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Inside Reality Labs Research: Bringing Touch to the Virtual World

  • We’re sharing Reality Labs’ progress in researching and developing haptic gloves to bring the sense of touch to the metaverse in the future.
  • Over the past seven years, the team has made significant breakthroughs — from pushing the boundaries of soft robotics to developing the world’s first, high-speed microfluidic processor.

One of our Reality Labs Research teams is focused on inventing the future of interaction in augmented and virtual reality. This team’s goal is to create the technology to solve one of the central challenges of the metaverse: How do we touch the virtual world?

Imagine working on a virtual 3D puzzle with a friend’s realistic 3D avatar. As you pick up a virtual puzzle piece from the table, your fingers automatically stop moving as you feel it within your grasp. You feel the sharpness of the cardboard’s edges and the smoothness of its surface as you hold it up for closer inspection, followed by a satisfying snap as you fit it into place. 

To enable this experience and bring touch to the metaverse, the team is developing haptic gloves: comfortable and customizable gloves that can reproduce a range of sensations in virtual worlds, including texture, pressure and vibration. While we’re still in the early stages of this research, the goal is to one day pair the gloves with your VR headset for an immersive experience like playing in a concert or poker game in the metaverse, and eventually they’d work with your AR glasses.

Pioneering New Scientific Domains with Haptic Glove Research

Building these gloves is a challenge that requires inventing entirely new domains of scientific research. Over the past seven years, the team has pushed human-computer interaction forward across dozens of disciplines, creating new breakthroughs to make haptic gloves a reality. Here are a few examples:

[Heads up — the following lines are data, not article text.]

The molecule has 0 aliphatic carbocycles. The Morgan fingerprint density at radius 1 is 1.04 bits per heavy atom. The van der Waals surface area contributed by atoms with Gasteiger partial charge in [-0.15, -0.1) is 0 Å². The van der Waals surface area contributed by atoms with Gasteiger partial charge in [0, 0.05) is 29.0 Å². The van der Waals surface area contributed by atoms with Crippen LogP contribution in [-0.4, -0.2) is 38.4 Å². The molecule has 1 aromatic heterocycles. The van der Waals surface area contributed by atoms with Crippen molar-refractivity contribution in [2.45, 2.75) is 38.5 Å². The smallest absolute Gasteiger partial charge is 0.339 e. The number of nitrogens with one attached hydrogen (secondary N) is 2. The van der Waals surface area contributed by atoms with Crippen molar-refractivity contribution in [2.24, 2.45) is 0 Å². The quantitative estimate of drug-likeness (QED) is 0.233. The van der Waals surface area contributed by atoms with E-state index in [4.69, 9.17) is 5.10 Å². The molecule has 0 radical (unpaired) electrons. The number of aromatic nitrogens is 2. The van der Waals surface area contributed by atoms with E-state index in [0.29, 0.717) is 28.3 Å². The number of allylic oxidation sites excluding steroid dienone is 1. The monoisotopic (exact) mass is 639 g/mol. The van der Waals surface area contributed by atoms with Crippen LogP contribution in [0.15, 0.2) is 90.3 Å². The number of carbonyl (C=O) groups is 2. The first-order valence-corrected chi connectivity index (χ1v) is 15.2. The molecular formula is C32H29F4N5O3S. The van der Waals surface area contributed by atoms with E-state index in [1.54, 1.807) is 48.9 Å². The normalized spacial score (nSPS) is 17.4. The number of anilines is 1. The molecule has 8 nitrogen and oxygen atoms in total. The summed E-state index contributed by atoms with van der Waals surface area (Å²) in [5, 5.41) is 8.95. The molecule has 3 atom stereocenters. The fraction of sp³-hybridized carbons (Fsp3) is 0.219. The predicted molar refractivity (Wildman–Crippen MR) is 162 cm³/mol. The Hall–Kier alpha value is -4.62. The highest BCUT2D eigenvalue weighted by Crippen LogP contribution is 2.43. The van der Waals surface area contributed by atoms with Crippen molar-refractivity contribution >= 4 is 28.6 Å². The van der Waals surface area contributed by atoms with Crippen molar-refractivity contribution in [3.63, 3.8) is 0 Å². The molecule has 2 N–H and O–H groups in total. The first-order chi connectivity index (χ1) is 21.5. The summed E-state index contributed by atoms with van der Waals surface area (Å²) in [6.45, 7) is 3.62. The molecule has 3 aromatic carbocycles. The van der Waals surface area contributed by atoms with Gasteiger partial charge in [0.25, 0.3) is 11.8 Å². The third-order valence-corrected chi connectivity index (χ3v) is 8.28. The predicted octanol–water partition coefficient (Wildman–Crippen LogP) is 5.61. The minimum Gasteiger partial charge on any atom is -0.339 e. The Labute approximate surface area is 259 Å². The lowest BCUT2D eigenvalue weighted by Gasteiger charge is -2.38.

• Perceptual Science: Because current technology can’t fully recreate the physics of the real world in VR, we’re exploring the idea of combining auditory, visual and haptic feedback for things like convincing a wearer’s perceptual system that it’s feeling an object’s weight.
  • Soft robotics: Existing mechanical actuators create too much heat for such a glove to be worn comfortably all day. To solve this, we’re creating new soft actuators — tiny, soft motors all over the glove that move in concert to deliver sensation to the wearer’s hand.
  • Microfluidics: We’re developing the world’s first high-speed microfluidic processor — a small microfluidic chip that controls the air flow that moves the actuators. The use of air (a fluid) means we can fit many more actuators on the glove than would otherwise be possible with electronic circuitry.
  • Hand tracking: Even with a way to control air flow, the system needs to know when and where to deliver the right sensations. We’re building advanced hand-tracking technology to enable it to identify precisely where your hand is in a virtual scene, whether you’re in contact with a virtual object and how your hand is interacting with the object.
  • Haptic rendering: Our haptic renderer sends precise instructions to the actuators on the hand, based on an understanding of things like the hand’s location and properties of the virtual objects (such as texture, weight and stiffness) that the hand comes in contact with.

Our haptic glove project started as a moonshot, but it’s increasingly feasible as we continue to innovate and complete research. Over the last seven years, we’ve pioneered new techniques, technologies and disciplines, pushing the boundaries of what’s possible with soft robotics and inventing entirely new materials and manufacturing processes. Moving each of these research areas forward requires time to get the technology right, so while our haptic glove research will remain in the lab for now, we’re excited about the progress we’ve made and the potential it shows for a virtual world you can touch.

Learn more about our haptic glove project.



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